“The word ‘good’ has many meanings. For example, if a man were to shoot his grandmother at a range of 500 yards, I should call him a good shot, but not necessarily a good man.”
If it were you, what would you do?
The attempt to resolve issues of ethical dilemma has been a lingering problem which has lived as old as man. Pamela Warrick had to lament, “The difference between moral dilemmas and ethical ones, philosophers say, is that, in moral issues, the choice is between right and wrong. In ethics, the choice is between two rights.”
The scenario we painted here reflects Pamela’s concerns.
The questions of Integrity, limits of Professional Duty, Self Interest Threat, Conflict of Loyalty, Duty of Objectivity, and Intimidation Threat, are some of the many issues to be addressed before taking any decision.
Okay, so let’s sit up to consider this edition’s dilemma.
Your comments are highly welcome.
Tunde Obasi, ACA, is the senior-in-charge of the audit of Collin Industries Limited, a medium-sized client with a net asset of ₦500million. The financial controller of the company is Ngozi Tadoboh, ACA, who had been a staff accountant with Tunde’s firm. Ngozi left the firm about a year ago. Tunde and Ngozi dated approximately five years ago before Ngozi’s marriage. Tunde had attempted to renew their relationship after Ngozi’s divorce, but Ngozi had not expressed any interest in dating him.
During the year-end audit, Tunde discovered, through his analytical review, that the gross profit ratio for the company had been materially understated. His investigation revealed that the company failed to record last year’s inventory adjustment in the inventory records. Although, last year’s closing inventory balance was written down, the individual inventory cost amounts were never revised downward. Therefore, this year’s gross profit and pre-tax profit were understated by ₦30 million. When Tunde presented this evidence to Ngozi, she agreed that her department had erred by not posting the prior year’s adjustment to the subsidiary inventory records. Unfortunately, because the interim Financial Statements reflected these depressed earnings, the company had laid off three administrative staff, including one of Ngozi’s assistants.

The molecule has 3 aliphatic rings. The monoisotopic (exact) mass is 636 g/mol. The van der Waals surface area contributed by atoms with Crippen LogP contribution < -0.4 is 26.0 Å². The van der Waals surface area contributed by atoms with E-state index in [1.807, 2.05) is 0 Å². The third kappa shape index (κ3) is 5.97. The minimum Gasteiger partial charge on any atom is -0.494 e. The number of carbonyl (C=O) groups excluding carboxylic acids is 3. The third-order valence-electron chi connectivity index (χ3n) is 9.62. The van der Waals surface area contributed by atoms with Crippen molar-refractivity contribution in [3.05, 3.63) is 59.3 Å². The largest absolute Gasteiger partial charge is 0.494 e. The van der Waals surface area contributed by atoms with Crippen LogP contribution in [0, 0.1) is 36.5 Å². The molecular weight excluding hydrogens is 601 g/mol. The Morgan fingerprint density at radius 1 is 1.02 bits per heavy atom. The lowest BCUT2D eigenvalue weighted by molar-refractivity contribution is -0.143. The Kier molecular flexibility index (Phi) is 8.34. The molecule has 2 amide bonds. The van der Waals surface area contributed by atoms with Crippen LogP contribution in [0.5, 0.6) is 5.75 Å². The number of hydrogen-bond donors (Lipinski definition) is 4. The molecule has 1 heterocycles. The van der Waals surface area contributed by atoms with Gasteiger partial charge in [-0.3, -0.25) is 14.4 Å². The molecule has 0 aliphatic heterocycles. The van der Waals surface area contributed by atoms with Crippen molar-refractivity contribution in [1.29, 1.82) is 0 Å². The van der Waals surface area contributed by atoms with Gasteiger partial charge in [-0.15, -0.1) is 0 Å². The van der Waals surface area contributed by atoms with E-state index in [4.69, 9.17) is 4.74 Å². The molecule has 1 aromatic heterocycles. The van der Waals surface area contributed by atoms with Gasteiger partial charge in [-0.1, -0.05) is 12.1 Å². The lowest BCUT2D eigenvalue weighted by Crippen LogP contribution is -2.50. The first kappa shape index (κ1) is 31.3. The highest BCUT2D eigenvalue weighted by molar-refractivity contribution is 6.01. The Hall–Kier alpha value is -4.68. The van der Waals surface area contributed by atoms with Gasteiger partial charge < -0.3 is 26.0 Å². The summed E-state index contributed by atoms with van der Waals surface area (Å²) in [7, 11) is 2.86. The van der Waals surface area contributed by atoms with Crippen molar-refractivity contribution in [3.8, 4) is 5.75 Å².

Ngozi was apprehensive of bringing this omission to management’s attention because of the layoffs and other corrective actions that the company had pursued, including abandoning a ₦3.2 million option payment made on a parcel of land for expansion of the warehouse facilities. Tunde was sympathetic with Ngozi’s anxiety about disclosing this information since he felt that such an admission of oversight could have a detrimental effect on her career with the company.
Tunde discovered that to help Ngozi’s situation, a ₦30 million correction could be disguised as a recent re-interpretation of the uniform capitalization rules. Management had never understood these rules, and Tunde knew that their ignorance, coupled with the euphoria of additional income would not lead to any additional questions regarding this windfall. Tunde suggested to Ngozi that they meet for dinner and then go over to his place later to talk about it and Ngozi agreed to the suggestion.
How would you address the issue if you were in Tunde’s shoes?
Dilemma Question Source ICAN (edited)